Limerick students are crowned winners of the Intel Mini Scientist

 

FRIDAY, FEBRUARY 2ND – the Helix at Dublin City University, students from across Ireland took part in the Intel Mini Scientist Grand Final, an event which is the culmination of a nationwide competition which began in September 2017.

The Intel Mini Scientist, which is now in its 11th year, gives primary school students from 4th, 5th and 6th class, the chance to explore science through project based learning and exhibitions.

The first phase of the program involves students participating at local level exhibitions where Intel judges visit the participating schools, choosing two winning projects in each. The second phase saw each of these winning projects take part in the Mini Scientist Regional Finals which were hosted throughout December in Dublin, Shannon and Cork.

Winners of the Intel Mini Scientist Ben Sheehan, Eva Donnelly, Conor Mulcahy and Cian Mulcahy from Scoil Ide, Corbally, Limerick pictured at the Grand Final awards ceremony which took at the Helix in Dublin City University.

The 2017 / 2018 initiative was another exciting year for the Mini Scientist competition with almost 8,000 students from 135 schools in 18 counties of Ireland taking part. This year there were nearly 3,000 projects exhibited as part of the Mini Scientist competition and the Grand Final brought together the top 28 projects from across the country.

At the Grand Final, held in the Helix at Dublin City University, the participants exhibited their projects for a panel of judges, made up from Intel employees and external representatives from across industry and academia, who had the difficult task of choosing the winning projects. Each of the projects included visual displays, projects books and practical experiments based on a scientific area aligned with the national primary science curriculum. Richard Bruton T.D., Minister for Education and Skills presented the prizes to the winning projects at the Grand Final.

 

The Grand Final was filled with innovative and imaginative projects, put together through months of hard work and the judges, after a very difficult task of deliberation selected their winning projects;

 

Grand Final Overall Winner

RoboBall – Humans v Computer; Scoil Ide, Corbally Co. Limerick

Conor Mulcahy, Cian Mulcahy, Ben Sheehan and Eva Donnelly

 

Runner-up Awards

Rough sleep – Not anymore; Barefield National School, Ennis, Co. Clare

The Ultrasonic Hat; Belmayne Educate Together NS Dublin 13

A way with the wind; Scoil Mhuire, Fatima, Timahoe Co. Laois

The Automatic washing line; Scoil Phádraig Boys National School, Clane Co. Kildare

Road Alert; Wicklow Montessori Primary School, Co. Wicklow

 

Additional special prizes were awarded as follows:

  • Best Communications award – The power of Tsunamis; CBS, Ennis Co. Clare
  • Best Project book – Ecological Roulette; Gorey Educate Together, Co. Wexford
  • Best Visual Display – DNA, Answers in our genes; Kildalkey National School, Co. Meath
  • Most Innovative Idea – Digital Step Chart; St. Joseph’s National School, Kilcock Co. Kildare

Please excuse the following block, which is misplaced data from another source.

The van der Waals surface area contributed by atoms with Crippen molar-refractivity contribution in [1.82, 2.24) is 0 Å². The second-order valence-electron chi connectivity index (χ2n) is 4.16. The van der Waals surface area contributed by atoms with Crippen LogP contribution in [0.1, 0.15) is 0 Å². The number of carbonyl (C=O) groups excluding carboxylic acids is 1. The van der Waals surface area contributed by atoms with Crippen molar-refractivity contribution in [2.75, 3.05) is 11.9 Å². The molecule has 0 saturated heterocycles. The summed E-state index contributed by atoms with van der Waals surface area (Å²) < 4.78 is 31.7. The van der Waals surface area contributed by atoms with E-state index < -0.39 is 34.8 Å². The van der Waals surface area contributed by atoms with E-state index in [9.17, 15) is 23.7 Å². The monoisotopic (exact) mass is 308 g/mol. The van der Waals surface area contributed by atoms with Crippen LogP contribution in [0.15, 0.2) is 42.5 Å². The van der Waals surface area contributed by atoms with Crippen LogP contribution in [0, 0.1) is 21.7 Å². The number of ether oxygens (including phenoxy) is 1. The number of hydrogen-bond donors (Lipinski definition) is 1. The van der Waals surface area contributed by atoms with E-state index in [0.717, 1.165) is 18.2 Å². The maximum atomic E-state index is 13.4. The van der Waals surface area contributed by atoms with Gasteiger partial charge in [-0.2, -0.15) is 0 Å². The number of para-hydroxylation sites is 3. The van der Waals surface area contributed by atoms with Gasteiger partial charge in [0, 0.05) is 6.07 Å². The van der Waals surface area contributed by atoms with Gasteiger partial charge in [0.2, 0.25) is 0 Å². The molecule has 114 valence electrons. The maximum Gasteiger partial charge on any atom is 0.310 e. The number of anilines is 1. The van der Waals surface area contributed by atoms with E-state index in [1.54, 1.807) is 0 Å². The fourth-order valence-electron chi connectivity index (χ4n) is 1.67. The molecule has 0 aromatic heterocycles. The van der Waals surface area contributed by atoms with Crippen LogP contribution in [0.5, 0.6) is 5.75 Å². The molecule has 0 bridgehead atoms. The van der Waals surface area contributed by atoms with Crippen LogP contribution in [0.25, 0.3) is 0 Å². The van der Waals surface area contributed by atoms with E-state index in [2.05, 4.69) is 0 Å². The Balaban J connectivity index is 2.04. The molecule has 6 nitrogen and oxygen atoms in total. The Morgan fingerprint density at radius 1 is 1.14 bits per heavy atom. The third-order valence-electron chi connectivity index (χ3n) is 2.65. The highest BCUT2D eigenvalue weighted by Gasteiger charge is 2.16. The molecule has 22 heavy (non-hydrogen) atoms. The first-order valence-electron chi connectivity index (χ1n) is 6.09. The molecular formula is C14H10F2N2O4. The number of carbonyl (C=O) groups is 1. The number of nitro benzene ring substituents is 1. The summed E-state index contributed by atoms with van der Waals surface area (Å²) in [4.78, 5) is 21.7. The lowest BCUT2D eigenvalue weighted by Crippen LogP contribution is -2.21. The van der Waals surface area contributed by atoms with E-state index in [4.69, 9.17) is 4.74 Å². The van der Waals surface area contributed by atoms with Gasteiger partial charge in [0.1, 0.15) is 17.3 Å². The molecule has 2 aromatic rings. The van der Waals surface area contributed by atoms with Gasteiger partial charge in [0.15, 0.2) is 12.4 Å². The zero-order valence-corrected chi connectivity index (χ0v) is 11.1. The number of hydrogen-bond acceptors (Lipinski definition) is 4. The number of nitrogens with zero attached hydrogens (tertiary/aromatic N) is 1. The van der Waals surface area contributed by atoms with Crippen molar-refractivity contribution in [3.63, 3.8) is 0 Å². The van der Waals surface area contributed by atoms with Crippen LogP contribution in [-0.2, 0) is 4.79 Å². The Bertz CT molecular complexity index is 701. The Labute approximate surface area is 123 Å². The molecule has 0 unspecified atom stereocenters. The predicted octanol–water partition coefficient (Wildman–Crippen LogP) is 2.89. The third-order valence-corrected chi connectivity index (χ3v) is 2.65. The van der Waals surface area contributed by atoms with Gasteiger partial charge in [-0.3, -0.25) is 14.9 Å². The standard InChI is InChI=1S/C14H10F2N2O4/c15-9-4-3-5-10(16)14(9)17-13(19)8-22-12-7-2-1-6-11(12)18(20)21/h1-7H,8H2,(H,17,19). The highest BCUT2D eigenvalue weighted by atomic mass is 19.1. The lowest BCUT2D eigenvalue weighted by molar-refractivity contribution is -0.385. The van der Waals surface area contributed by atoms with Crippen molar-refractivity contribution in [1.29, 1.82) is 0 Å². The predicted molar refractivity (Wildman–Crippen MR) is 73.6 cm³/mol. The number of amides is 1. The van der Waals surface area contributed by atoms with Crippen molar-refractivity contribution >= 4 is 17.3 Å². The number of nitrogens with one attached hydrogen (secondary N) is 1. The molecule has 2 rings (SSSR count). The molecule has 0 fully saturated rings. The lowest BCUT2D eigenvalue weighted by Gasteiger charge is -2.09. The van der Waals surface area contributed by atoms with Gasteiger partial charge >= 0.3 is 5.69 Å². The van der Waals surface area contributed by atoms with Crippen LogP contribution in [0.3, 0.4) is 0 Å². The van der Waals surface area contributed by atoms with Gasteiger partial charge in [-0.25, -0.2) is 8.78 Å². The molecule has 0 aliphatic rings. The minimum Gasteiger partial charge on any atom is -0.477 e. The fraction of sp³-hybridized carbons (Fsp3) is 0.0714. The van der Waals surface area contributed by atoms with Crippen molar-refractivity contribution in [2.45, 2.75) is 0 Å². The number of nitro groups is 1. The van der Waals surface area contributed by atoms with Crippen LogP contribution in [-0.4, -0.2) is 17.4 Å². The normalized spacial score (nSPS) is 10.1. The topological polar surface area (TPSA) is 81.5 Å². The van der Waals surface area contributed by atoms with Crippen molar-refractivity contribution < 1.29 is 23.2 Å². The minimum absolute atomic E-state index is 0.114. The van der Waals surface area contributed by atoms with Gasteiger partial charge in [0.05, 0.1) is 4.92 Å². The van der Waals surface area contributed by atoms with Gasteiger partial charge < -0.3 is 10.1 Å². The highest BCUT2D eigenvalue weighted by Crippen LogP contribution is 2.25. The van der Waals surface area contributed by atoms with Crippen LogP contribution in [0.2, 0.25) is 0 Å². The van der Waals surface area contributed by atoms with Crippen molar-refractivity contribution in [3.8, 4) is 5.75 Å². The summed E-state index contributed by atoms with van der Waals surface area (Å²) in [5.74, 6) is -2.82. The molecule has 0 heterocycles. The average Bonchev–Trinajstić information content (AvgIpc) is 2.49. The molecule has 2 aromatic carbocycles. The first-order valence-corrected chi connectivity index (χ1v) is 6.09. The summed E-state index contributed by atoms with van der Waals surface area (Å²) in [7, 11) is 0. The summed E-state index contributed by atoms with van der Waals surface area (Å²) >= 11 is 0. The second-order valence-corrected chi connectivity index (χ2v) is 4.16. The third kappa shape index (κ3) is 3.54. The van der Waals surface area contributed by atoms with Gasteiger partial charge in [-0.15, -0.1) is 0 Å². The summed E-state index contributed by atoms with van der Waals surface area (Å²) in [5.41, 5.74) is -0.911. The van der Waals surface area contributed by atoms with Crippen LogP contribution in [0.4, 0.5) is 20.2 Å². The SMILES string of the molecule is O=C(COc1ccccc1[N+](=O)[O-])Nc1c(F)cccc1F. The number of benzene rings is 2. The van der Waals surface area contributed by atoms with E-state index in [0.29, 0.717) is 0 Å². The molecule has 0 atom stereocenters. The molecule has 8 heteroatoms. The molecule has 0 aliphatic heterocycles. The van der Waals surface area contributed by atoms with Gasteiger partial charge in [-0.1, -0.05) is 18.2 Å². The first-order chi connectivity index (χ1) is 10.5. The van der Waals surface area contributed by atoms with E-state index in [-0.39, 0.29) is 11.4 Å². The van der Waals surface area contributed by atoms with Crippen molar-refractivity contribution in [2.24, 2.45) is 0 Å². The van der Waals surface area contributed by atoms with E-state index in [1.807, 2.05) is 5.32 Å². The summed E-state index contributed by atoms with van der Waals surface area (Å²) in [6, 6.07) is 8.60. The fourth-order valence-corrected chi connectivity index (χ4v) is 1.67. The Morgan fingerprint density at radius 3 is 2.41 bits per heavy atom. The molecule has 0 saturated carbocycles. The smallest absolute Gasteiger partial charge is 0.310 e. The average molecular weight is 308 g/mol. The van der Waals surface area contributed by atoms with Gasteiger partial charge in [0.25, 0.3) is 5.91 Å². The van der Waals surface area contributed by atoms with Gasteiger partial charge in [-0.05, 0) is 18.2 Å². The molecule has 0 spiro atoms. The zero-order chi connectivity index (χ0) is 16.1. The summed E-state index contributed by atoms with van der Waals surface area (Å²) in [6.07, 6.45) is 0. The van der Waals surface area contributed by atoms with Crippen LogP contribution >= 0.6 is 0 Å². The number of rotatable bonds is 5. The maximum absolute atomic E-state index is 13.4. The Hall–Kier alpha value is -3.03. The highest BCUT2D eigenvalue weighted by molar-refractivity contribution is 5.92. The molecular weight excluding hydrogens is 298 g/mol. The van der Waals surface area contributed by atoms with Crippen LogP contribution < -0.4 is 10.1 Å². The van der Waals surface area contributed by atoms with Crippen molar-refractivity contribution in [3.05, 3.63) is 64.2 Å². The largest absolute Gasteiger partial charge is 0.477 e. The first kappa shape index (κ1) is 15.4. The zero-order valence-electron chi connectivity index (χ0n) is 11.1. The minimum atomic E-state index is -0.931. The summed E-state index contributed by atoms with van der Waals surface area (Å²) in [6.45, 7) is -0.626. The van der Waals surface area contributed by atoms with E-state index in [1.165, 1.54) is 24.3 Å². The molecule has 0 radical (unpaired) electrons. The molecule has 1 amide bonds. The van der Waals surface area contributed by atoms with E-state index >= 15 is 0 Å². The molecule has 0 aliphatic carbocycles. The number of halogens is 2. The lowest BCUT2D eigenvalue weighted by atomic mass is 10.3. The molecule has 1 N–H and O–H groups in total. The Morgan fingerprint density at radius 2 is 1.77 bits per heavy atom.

RoboBall – Humans vs Computer was a complex game created with the coding language JavaScript. The object of the game was to score goals by controlling a robot. The robot attempting to score was further hindered by autonomous blocking robots aiming to prevent the user from scoring a goal. In order to enhance the already impressive project, the children added goal line technology and an electronic scoreboard all through the use of JavaScript.

 

As part of the prize for the overall winning project, RoboBall – Humans v Computer; Scoil Ide, Corbally Co. Limerick, receives a grant of €1000 from Intel.

 

Minister Bruton who presented the children with their awards remarked on the value of the program; “It’s fantastic to see such energy and passion for the STEM subjects from the over 8,000 students who participated in the Intel Mini Scientists competition. We are living in a world that is being transformed by digital technology and it’s crucial that our education system responds. Competitions like these are so important because what we see is that the young people who participate in initiatives like this- Scifest, the Young Scientist Competition and Coder Dojo are more likely to go on and have a career in the areas that will help us solve the problems of the modern world. I’d like to congratulate all the students, teachers and of course parents who worked on all the projects who partook in the program.”

 

Vice President of New Technology Group, Intel Noel Murphy was also on hand to present awards to the participating students and added, “What we at Intel love about this competition is you start with your own class, your own teacher, your friends. That’s really science, working with your friends, looking at the world around you and trying to understand a little more about how that world works.”

The event was held for the second time this year in the Helix at Dublin City University. In 2016, Intel and DCU signed an agreement which will see the two organisations collaborate on talent development and on technologies that have the potential to transform how we live, learn, work and engage with the arts in the future. DCU President Professor Brian MacCraith also attended the Mini Scientist final and added “As president of DCU, and a scientist myself, I was delighted to see so many young scientists here at DCU this morning, congratulations to you, your parents and your teachers.”

For more information about the grand final event or to sign your school up for the Mini Scientist competition visit www.intel.ie/miniscientist.

Further Information

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